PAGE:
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Thursday, 28 January 2010


Studio Boats

The owl and the pussycat went to sea
In a beautiful pea green boat
They took some honey, and plenty of money
Wrapped up in a five pound note

Edward Lear, 1871

The beautiful pea green boat the owl and the pussycat set out in came from a photographer’s studio. The boat Edward Lear drew for the 1871 edition of Nonsense Songs and Stories has a high curved bow and stern and barely enough room for two small animals and a pot of honey. But what other vessel would a bird and a cat use? Lear’s poem has a dream’s logic and clarity. One could say the same about photographs of people in studio boats. At first glance they are ridiculous yet the very best of them have a poetic sensibility. In A. Caccia’s image, the girl wears a soporific expression as though midway through her sleep the boat has glided to the still water’s bank. It’s a verse from a poem, if not by Lear then Lewis Carroll.

The concept of using a boat as a studio prop is so idiosyncratic that one person must have come up with it but while their name is lost, the idea spread so quickly that examples from the 19th century can be found across the world. From small town America to Cairo, Egypt, in Sydney, Tokyo, Norway and New Zealand, people stood or sat behind a painted effigy and held an oar out while the photographer fussed under the black cloth. The idea most probably originated in a seaside resort like Blackpool or Nice in the 1860s, about the same time studios were learning the tricks of montage and double exposure so that they could photograph the subject, retreat to the darkroom and emerge with a print of him or her standing somewhere else in the world.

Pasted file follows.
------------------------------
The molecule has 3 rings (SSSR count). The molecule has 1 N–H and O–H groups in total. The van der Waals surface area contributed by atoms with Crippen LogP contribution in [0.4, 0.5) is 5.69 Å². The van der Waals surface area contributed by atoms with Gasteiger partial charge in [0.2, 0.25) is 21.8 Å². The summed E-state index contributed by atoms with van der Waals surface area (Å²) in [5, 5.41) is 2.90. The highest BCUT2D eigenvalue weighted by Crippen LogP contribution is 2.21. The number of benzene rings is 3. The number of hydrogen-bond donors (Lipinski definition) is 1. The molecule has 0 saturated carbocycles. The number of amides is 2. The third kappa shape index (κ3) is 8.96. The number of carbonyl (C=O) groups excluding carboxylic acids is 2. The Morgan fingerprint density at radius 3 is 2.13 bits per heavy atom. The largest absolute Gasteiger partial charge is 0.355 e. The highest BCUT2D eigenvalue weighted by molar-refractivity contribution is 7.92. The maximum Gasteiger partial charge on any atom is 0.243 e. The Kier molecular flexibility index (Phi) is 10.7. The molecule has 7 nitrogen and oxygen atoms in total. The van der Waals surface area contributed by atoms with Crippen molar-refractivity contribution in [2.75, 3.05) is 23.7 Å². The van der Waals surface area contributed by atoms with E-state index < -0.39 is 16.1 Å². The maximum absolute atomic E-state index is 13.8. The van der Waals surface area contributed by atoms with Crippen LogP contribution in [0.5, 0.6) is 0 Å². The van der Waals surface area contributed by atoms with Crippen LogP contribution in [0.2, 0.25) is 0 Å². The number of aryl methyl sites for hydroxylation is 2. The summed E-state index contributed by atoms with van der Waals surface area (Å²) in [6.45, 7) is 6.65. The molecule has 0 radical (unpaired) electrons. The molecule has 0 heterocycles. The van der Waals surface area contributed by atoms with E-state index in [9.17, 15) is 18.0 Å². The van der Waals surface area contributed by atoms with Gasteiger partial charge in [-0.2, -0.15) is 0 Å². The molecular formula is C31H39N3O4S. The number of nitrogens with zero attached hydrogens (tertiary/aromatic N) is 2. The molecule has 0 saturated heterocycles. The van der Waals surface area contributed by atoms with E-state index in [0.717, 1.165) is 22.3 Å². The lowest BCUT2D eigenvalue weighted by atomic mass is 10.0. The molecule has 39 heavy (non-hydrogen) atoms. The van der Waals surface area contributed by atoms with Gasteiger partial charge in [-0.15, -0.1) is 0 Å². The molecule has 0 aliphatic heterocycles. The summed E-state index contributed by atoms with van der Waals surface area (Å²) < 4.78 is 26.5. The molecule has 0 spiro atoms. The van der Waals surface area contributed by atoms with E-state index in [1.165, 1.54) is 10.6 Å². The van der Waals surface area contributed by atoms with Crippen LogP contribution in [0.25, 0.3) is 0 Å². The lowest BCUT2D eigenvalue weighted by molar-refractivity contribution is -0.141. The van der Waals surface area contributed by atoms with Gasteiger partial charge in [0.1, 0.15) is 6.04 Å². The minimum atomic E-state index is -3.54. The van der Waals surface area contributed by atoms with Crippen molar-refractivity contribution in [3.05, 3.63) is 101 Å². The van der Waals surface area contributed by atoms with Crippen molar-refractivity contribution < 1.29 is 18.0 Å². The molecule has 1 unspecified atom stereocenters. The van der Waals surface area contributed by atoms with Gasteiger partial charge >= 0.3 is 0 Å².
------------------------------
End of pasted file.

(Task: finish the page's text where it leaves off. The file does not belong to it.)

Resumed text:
Studio boats were cheap and easy to construct. An actual boat could be used but a stage set worked just as well and if the studio’s finances were stretched, hay or wool could pass for water. The backdrop only had to suggest clouds or a distant shore. Around resorts it helped to give a sense of location, a local feature or the shoreline for example. Ironically, the actual scene was often just outside the front door.

Clearly, customers agreed with photographers that studio boats were a great gimmick, which brings us to one of the great mysteries in these images. Why do so few people appear to be enjoying themselves? Usually they look a little bored but sometimes they are quite disturbed, as though afraid the little boat is about to capsize. Was a session at the photographer’s really fun, or was it one of those obligations one had to endure on holiday, like watching bad comedians at the music hall?

Studio boat portraits occupy their own, neglected place in the history of photography. They are too popular to be art but they employ the same contrivances and though they are portraiture the sitters are highly fictionalized. They subvert the idea that a photograph is a record of truth but they don’t quite represent ideas. They are kitsch, but sooner or later everything popular gets that label.

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1 comment:

  1. A fascinating, if esoteric, subject for a posting. Still I'd not be reading your blog if I wasn't seeking esoterica.


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